Multiple Sclerosis is the most common disabling neurological condition. It is an autoimmune condition in which the immune system mistakes the body's own tissue for an infectious foreign body and attacks it. Women have always been more susceptible to developing the disease and the proportion of women affected has risen up.

Today, MS affects 85,000 victims in the UK. Seventy years ago, back in 1940, two out of three with the condition were women and in 2000, the number rose to four out of five.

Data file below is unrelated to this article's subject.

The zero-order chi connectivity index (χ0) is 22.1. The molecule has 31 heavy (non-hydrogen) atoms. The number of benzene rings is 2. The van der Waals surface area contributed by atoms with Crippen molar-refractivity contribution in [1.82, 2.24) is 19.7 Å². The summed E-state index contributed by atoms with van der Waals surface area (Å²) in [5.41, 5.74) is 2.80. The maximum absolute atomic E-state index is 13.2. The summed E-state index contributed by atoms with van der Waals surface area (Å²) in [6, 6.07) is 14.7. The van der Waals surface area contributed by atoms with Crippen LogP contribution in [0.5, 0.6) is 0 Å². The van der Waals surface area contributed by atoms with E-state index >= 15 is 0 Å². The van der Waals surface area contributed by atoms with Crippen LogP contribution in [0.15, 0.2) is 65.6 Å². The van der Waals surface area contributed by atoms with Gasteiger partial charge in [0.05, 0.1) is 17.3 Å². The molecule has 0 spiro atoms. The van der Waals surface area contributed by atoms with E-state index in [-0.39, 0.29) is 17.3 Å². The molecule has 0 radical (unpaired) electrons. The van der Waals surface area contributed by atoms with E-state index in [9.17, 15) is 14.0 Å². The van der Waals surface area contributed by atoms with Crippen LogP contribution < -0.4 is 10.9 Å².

Scientists from the University of Alabama, who will lead a study reported that they still didn’t know why more women are developing MS than men and that more research is needed. They will include many factors into the study and inspect multiple changes that have occurred for women over the last few decades. The changes include the usage of birth control pills, earlier menstruation, higher obesity rates, changes in smoking habits, later age of first births, the usage of hair dye and cosmetics that may block vitamin D absorption.

Representatives of the MS Society reported that the idea about life style changes is appealing but that nothing can be said until further research is done.